Before starting Big Fish Expeditions, I was a full time wildlife photographer specializing in underwater photography. I picked up a camera soon after I learned to dive in the 90′s. Almost immediately I developed a passion for sharks. Over the past 20 years I have photographed more shark species than anyone in the world (as far as I know).
How did you make the transition to becoming a tour guide?
Once I had built a name for myself as a big animal photographer, I started getting requests from divers that wanted to share my experiences. I ran my first trip to dive with Tiger Sharks at Tiger Beach in the Bahamas in 2010. The guests raved about the trip so I ran another and soon expanded to new locations with new big animals. Within a few years, I was having so much fun as a guide that I dropped most of the magazines I was shooting for and ran trips full time.
What does a typical day look like for you?
It really varies. Some days I wake up on a luxury liveaboard dive ship in the tropics, eat a sumptuous breakfast with our guests and then spend the day photographing wildlife on colourful coral reefs. Other days, I crawl out of bed feeling exhausted after a night of revelry around the camp fire. Then I slip into a freezing wetsuit that didn’t quite have time to dry properly because yesterday we spent 10hrs at sea in the South African winter. By 7am we’re all huddled in a zodiac bouncing over the surf on our way out to the Sardine Run. Then, the sun comes out, the gannets fly, whales breach, super-pods of dolphins swim by and sharks boil the water. As the action heats up, all the discomforts are forgotten.
My days are largely dictated by the movements and whims of the animals we are chasing. It also depends on the wants and capabilities of our guests. If some guests are keen photographers, I will likely do some camera coaching – hopefully without acting like a know-it-all. Some guests are all about the interactions and learning about the life history of the animals so I will often spend time talking about specific animal ecology and conservation while we wait for the action to start.
What is the best part of your job?
I love showing people an animal that they already thought they would see but in a way that is better than they dreamed it would be. Generally, that means a more intimate encounter, closer, bigger, longer lasting and more interactive. I also still love the chance to get my own new images even if I’ve been to a place many times before. Not everyone has a fancy camera so at the end of a trip, I generally load a folder of my best images onto the web for my guests to download, print or share with their friends.
What’s the most bizarre experience you’ve had on a guided tour?
There have been so many exceptional moments. Perhaps having a beluga whale mimicking my movements as I swam above it, or maybe the time I had eight huge tiger sharks swimming circles around me, or trying to get a baboon out of our truck, or swimming within touching distance of a curious 8m long orca. The list goes on…
We have had quite a few guests that wanted to walk among the polar bears. I’m all in favour of close encounters but that is taking it a little too far One of our guests asked if she could wear her mermaid tail on every dive. Of course I agreed, to the delight of some of the photographers on the trip.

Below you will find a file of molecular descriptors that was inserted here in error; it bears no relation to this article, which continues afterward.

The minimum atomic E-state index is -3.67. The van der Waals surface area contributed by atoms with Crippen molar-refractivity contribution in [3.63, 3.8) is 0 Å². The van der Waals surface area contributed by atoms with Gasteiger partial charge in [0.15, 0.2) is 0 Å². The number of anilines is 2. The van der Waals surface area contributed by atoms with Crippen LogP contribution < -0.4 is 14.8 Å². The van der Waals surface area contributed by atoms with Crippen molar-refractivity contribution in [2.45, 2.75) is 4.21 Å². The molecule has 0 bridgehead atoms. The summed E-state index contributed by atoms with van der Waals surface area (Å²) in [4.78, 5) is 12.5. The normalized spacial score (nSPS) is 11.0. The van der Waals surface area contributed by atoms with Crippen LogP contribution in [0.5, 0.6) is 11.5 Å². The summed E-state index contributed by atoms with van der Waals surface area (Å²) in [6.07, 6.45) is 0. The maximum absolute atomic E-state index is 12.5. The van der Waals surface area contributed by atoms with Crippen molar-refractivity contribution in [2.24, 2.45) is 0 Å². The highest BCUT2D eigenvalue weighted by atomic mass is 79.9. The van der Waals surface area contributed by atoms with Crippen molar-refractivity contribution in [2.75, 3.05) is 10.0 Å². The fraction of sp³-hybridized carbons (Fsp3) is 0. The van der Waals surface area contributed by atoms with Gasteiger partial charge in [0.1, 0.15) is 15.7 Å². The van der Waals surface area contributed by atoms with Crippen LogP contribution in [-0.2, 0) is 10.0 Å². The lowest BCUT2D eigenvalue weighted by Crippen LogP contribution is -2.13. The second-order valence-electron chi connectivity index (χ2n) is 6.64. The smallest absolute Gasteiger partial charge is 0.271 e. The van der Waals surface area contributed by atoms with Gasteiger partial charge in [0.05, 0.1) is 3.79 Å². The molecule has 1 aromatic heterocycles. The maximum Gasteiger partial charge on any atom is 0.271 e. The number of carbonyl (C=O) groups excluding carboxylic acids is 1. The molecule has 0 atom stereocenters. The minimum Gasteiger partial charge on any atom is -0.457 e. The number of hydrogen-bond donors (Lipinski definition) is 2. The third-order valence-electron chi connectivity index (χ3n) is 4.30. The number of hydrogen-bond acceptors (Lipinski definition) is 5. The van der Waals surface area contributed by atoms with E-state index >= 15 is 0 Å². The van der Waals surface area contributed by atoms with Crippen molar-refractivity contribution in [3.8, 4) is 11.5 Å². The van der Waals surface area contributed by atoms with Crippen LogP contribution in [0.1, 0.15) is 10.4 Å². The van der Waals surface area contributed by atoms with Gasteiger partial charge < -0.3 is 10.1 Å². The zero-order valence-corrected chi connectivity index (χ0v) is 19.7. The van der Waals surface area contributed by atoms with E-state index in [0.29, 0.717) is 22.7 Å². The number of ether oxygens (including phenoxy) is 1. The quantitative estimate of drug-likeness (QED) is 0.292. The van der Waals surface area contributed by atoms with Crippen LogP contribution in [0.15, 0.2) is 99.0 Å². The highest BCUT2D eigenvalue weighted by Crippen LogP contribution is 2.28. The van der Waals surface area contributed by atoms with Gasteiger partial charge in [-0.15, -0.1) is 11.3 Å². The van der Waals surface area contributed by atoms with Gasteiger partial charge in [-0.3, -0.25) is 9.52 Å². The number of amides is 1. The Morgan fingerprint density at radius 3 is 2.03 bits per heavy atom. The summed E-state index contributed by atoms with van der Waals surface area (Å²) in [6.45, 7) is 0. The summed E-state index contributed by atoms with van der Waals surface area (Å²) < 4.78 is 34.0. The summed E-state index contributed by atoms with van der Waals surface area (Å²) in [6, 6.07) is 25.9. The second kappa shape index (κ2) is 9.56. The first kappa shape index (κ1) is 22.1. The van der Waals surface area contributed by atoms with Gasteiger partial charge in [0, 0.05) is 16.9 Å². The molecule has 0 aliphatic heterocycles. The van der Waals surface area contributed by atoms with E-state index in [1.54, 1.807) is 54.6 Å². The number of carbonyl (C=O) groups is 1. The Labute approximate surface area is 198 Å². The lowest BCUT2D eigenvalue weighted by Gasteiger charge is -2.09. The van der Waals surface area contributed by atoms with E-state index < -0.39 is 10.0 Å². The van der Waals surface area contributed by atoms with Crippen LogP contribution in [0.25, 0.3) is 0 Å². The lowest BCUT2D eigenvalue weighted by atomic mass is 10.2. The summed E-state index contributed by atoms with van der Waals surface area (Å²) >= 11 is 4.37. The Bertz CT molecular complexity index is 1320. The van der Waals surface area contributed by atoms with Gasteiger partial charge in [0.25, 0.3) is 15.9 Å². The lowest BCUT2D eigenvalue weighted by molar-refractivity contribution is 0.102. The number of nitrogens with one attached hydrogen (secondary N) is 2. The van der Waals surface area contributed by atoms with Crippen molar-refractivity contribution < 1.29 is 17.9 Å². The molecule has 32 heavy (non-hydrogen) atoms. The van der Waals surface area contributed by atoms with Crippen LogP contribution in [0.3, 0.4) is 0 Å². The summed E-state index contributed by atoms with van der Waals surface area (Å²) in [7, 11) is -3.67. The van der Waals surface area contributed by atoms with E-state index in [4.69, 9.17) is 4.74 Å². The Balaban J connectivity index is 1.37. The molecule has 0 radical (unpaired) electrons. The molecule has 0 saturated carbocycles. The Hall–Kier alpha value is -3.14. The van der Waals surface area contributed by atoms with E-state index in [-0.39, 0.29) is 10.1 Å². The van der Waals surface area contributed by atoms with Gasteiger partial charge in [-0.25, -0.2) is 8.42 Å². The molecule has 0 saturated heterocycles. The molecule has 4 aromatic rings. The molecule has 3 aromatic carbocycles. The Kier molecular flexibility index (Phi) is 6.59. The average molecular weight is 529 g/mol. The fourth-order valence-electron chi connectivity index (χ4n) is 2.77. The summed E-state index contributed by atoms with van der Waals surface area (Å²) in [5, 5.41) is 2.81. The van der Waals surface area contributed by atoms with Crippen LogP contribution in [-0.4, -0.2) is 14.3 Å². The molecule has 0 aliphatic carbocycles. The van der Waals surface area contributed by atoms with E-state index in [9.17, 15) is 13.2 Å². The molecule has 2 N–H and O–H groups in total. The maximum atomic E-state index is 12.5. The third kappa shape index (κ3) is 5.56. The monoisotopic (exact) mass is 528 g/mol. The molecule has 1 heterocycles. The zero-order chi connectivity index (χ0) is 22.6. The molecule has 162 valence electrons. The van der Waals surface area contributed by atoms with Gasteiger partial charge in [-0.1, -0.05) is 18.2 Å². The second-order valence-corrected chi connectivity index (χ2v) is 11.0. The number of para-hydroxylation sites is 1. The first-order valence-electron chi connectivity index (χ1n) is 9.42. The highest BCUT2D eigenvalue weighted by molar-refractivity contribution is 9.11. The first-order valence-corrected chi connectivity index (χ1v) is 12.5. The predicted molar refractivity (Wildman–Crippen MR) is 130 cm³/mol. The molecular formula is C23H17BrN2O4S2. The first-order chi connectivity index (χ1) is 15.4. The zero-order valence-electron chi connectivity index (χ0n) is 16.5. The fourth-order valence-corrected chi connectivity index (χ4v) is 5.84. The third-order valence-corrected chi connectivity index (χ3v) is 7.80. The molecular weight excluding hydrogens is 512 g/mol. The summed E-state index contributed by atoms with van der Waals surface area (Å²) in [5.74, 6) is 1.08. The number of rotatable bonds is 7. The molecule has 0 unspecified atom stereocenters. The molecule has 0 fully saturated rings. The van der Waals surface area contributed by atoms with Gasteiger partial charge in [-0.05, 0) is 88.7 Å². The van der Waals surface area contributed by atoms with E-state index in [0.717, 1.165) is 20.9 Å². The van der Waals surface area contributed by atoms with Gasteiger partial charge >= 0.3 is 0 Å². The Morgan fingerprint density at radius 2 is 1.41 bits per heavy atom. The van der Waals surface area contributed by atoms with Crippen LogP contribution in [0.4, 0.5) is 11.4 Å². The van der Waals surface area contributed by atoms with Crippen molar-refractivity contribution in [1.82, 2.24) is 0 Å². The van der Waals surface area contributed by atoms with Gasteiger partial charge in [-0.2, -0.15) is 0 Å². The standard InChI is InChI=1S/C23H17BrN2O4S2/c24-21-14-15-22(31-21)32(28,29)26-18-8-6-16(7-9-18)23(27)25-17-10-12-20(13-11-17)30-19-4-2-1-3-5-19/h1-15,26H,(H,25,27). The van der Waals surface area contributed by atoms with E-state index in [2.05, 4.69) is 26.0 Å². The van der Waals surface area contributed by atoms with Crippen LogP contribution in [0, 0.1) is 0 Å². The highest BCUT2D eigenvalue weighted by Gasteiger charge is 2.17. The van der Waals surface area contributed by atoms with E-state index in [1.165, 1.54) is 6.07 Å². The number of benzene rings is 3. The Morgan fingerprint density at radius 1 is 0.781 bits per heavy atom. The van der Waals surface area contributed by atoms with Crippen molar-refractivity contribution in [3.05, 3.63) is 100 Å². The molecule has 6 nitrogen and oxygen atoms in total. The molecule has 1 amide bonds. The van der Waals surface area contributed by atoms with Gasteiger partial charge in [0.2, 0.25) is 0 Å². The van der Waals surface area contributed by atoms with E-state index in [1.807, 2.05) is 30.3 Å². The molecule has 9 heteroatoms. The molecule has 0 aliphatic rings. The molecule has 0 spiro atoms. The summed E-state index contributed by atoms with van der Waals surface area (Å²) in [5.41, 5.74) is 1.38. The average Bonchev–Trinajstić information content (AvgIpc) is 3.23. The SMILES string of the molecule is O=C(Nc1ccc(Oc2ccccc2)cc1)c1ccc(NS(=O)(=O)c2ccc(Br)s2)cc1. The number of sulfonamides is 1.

Every job has its ups and downs. Are there any aspects of your job that you don’t like or aren’t that keen on?
Working with wildlife and more often than not, out at sea, we occasionally run into uncooperative animals or bad weather. Fortunately, we usually have some pretty good back-up plans to keep people entertained until the action resumes.
As an experienced guide yourself, can you explain to our readers what the benefits of hiring a guide are?
Realistically, if you want to see the Taj Mahal, you can buy a guide book and simply go there on your own. A guide may make the experience more rewarding but he/she is not essential to the experience. Conversely, when you’re looking for specific wildlife, you can’t just read a book. It is critical to go with a knowledgeable guide that knows the movements and behaviour of the animals and can arrange all of the logistics to put you in the right spot at the right time to enjoy an epic encounter.
How about this, there is a secret spot in Prince William Sound in Alaska that we have coined ‘Shark Alley’. During the annual salmon migration, this particular spot attracts scores of salmon sharks – a rarely seen species of mackerel shark that looks just like a mini great white shark with a bad attitude. The sharks are only there for a few weeks and they are hard to approach but we have developed some effective techniques for getting them close to our boat so that our guests can see them underwater. This is the only tour in the world where you can see this apex predator.
In your view, what makes a good tour guide?
As a wildlife guide, experience is essential. Beyond that, you need to be detail oriented when building successful adventures. Fortunately, I have a major case of O.C.D. lol. Plus, you must be able to multitask and most importantly, you need to be able to communicate with your guests to understand their expectations and needs, and use your intuition to assess if they’re enjoying the trip so that you can change things up if necessary.
And finally, have you got any tips for people who are interested in booking a guide like yourself, but aren’t too sure what to look for?
Ask how long they have been guiding the trip you are interested in. Then, ask them how successful the tour has been each time – there is no point choosing a guide with years of guiding experience if they don’t deliver! And finally, ask for all of the logistical information that you want to know. If they can’t answer all of your questions, move on to another guide. Don’t be embarrassed if you are clueless when you first inquire, thats why you’re hiring an experienced guide.